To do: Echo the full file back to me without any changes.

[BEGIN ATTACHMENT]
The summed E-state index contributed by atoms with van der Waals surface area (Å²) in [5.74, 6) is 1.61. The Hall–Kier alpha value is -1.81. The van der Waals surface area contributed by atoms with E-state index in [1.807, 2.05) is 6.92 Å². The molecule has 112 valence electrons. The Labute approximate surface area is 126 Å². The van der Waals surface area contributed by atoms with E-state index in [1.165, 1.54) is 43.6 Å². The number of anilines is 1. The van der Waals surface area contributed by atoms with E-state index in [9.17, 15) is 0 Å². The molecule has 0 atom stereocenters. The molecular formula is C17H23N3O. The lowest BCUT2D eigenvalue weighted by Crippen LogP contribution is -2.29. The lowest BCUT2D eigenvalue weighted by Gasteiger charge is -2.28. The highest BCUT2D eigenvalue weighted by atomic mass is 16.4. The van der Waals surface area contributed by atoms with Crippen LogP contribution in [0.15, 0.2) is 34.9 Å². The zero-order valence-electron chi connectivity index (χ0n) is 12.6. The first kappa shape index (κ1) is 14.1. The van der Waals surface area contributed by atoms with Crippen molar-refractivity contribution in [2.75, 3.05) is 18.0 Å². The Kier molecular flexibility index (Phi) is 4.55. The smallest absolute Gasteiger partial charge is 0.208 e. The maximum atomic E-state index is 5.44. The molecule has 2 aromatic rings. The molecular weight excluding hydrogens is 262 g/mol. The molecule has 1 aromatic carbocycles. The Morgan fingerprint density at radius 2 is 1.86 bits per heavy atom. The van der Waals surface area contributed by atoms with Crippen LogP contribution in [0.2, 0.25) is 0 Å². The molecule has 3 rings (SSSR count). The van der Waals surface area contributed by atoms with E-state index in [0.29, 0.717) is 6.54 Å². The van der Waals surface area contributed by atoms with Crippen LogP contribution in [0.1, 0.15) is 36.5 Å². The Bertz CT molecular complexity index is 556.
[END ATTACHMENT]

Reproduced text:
The summed E-state index contributed by atoms with van der Waals surface area (Å²) in [5.74, 6) is 1.61. The Hall–Kier alpha value is -1.81. The van der Waals surface area contributed by atoms with E-state index in [1.807, 2.05) is 6.92 Å². The molecule has 112 valence electrons. The Labute approximate surface area is 126 Å². The van der Waals surface area contributed by atoms with E-state index in [1.165, 1.54) is 43.6 Å². The number of anilines is 1. The van der Waals surface area contributed by atoms with E-state index in [9.17, 15) is 0 Å². The molecule has 0 atom stereocenters. The molecular formula is C17H23N3O. The lowest BCUT2D eigenvalue weighted by Crippen LogP contribution is -2.29. The lowest BCUT2D eigenvalue weighted by Gasteiger charge is -2.28. The highest BCUT2D eigenvalue weighted by atomic mass is 16.4. The van der Waals surface area contributed by atoms with Crippen LogP contribution in [0.15, 0.2) is 34.9 Å². The zero-order valence-electron chi connectivity index (χ0n) is 12.6. The first kappa shape index (κ1) is 14.1. The van der Waals surface area contributed by atoms with Crippen molar-refractivity contribution in [2.75, 3.05) is 18.0 Å². The Kier molecular flexibility index (Phi) is 4.55. The smallest absolute Gasteiger partial charge is 0.208 e. The maximum atomic E-state index is 5.44. The molecule has 2 aromatic rings. The molecular weight excluding hydrogens is 262 g/mol. The molecule has 1 aromatic carbocycles. The Morgan fingerprint density at radius 2 is 1.86 bits per heavy atom. The van der Waals surface area contributed by atoms with Crippen LogP contribution in [0.2, 0.25) is 0 Å². The molecule has 3 rings (SSSR count). The van der Waals surface area contributed by atoms with E-state index in [0.29, 0.717) is 6.54 Å². The van der Waals surface area contributed by atoms with Crippen LogP contribution in [0.1, 0.15) is 36.5 Å². The Bertz CT molecular complexity index is 556.